How to Protect Fruit Trees From Birds
Apple-tree branch image by Lucy Cherniak from Fotolia.com
Growing fruit trees at home can be extremely satisfying and frustrating. Home fruit growers enjoy walking outside and picking fruit fresh from their own trees. However, the gardener and his family aren't the only ones interested in the trees' bounty. Birds go after and ruin much of the fruit.
A combination of several of the methods home gardeners traditionally use to discourage birds may be needed to protect the fruit.
Drape fruit tree netting over the top of the tree. You will likely need assistance when draping the netting. Secure the netting around the base of the tree to prevent birds from flying beneath the netting.
- Growing fruit trees at home can be extremely satisfying and frustrating.
- Secure the netting around the base of the tree to prevent birds from flying beneath the netting.
Buy and set up a fruit cage structure that allows you to put up removable netting or wire mesh. Take the netting or mesh down to allow birds easy access to the tree after the fruit is gone. The structure remains in place, so that the netting or mesh can be installed again before the ripening of the next crop.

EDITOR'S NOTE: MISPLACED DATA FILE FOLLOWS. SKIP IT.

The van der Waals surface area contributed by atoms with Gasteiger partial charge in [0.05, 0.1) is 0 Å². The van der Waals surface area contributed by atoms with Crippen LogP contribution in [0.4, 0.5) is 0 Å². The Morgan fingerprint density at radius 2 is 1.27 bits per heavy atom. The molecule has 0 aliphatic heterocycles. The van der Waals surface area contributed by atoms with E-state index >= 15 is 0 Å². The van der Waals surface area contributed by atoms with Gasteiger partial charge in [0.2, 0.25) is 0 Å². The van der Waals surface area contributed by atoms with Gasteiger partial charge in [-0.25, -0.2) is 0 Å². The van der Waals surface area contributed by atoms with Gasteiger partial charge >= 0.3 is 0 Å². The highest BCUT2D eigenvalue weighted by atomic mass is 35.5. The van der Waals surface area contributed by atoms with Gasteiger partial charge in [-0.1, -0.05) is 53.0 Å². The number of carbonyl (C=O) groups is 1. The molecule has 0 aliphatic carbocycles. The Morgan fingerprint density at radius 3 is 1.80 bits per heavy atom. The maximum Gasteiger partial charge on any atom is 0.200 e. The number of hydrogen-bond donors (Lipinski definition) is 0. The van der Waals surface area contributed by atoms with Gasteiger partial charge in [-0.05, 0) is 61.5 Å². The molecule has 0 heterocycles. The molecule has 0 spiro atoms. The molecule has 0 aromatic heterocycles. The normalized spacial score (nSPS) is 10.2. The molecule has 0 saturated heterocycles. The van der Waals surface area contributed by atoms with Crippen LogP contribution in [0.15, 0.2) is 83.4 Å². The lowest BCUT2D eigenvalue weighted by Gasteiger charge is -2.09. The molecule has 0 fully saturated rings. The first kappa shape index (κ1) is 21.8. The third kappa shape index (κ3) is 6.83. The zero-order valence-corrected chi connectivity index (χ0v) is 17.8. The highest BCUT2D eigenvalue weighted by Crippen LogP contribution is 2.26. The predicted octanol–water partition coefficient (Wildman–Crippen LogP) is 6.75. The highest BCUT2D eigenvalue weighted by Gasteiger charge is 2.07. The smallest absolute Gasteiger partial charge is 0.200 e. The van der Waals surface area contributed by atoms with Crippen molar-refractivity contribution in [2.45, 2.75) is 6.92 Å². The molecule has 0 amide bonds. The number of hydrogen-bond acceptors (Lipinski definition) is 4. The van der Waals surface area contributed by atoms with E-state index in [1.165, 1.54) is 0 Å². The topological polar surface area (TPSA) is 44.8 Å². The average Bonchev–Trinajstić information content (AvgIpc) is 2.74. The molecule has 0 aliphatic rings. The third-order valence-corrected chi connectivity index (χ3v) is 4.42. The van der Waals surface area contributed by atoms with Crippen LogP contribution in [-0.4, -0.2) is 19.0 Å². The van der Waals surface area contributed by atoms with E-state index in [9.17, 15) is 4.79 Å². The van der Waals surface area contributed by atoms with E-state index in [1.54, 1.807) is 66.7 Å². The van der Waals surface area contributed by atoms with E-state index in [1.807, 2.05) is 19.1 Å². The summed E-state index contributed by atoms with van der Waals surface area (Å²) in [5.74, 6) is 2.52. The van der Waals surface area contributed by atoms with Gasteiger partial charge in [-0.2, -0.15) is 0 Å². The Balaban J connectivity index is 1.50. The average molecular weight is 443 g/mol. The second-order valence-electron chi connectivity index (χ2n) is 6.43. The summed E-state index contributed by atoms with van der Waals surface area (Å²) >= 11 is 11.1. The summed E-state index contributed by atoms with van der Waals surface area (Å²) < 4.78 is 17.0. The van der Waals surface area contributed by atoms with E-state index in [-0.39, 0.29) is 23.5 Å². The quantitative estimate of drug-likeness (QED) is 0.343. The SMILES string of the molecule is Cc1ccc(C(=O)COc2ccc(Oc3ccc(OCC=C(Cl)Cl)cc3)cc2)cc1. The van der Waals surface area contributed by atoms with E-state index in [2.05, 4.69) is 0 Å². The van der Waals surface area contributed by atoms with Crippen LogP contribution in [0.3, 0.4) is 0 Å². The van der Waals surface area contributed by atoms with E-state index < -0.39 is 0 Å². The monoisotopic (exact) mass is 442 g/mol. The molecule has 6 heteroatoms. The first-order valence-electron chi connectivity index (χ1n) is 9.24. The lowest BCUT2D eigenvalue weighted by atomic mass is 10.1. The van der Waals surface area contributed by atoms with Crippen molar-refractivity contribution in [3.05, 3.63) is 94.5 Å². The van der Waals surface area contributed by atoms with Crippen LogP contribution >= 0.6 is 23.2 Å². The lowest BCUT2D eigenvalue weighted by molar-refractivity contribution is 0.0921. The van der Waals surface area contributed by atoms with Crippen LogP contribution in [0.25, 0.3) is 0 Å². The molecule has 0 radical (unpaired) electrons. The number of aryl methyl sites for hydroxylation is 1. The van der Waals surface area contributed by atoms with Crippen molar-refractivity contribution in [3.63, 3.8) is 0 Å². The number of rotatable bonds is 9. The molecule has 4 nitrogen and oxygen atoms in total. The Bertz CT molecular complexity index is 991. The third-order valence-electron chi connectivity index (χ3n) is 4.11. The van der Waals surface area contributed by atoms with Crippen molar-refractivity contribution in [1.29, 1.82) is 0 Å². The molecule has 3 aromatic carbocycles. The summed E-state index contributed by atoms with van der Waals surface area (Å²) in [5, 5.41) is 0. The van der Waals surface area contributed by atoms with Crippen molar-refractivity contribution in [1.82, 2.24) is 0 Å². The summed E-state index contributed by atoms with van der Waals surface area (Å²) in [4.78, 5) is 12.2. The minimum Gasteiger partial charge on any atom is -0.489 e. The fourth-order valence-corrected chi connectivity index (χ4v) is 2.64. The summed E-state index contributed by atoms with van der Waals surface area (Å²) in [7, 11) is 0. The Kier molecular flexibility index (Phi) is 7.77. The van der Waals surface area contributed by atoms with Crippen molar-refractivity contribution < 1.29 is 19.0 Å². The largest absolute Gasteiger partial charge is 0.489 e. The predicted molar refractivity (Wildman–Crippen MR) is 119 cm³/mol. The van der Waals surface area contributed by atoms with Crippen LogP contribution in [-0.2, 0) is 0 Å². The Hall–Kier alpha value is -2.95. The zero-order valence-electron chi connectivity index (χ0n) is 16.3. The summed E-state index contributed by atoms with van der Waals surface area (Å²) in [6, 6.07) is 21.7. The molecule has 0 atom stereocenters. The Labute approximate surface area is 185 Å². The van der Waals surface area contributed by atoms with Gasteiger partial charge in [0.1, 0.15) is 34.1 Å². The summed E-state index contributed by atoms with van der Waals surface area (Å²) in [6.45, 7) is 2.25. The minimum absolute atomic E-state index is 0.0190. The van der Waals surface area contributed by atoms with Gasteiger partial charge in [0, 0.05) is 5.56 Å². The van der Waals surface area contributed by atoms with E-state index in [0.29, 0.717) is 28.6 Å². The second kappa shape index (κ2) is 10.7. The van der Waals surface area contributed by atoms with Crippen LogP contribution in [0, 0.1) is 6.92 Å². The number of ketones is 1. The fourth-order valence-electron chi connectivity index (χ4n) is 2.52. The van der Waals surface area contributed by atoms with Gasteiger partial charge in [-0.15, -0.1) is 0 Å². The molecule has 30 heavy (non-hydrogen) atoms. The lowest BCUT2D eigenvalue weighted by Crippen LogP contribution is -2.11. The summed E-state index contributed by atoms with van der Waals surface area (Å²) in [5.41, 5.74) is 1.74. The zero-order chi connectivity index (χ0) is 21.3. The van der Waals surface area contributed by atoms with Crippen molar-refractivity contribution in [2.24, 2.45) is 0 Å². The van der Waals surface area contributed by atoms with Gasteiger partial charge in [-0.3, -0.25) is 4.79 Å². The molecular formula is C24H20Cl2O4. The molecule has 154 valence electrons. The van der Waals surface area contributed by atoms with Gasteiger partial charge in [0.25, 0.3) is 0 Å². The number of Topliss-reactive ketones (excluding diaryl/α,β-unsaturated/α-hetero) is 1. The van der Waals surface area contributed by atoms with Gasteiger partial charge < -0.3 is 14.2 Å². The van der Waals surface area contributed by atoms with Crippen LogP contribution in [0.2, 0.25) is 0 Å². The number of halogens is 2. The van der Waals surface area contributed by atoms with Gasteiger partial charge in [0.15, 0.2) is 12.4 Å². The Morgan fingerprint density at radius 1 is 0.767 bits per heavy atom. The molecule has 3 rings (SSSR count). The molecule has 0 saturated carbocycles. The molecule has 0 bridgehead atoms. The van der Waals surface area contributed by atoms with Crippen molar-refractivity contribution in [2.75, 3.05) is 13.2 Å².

- Buy and set up a fruit cage structure that allows you to put up removable netting or wire mesh.
Create a small hole in an aluminium pie pan. Pull some heavy string through the hole and tie the pan to a tree. The noise caused when the pan hits the tree scares some birds away. Alternatively, hang old CDs from the tree branches so that the movement and the light reflections from the CDs frighten away the birds.
Purchase decoys of predators such as owls and snakes. Buy blow up items that look realistic to the birds and prevent them from going after your fruit. Move the decoys around occasionally.
- Purchase decoys of predators such as owls and snakes.
Put out balloons that are specifically designed to scare birds. Hang them from poles so that they are 3 feet above the trees.
Use motion detectors that trigger noisemakers. Use recordings of bird alarms and distress cries. Alternate the sound of bird distress cries with other shrill noises such as the sound of a locomotive or static.
Mai Bryant is a Northern California writer who specializes in writing about health-related topics, fashion and relationships. She began writing online in 2005 but has freelanced privately for more than 10 years. Bryant's eclectic professional background as a medical technician, a licensed cosmetologist, copywriter and event planner allows her to write with authority on numerous topics.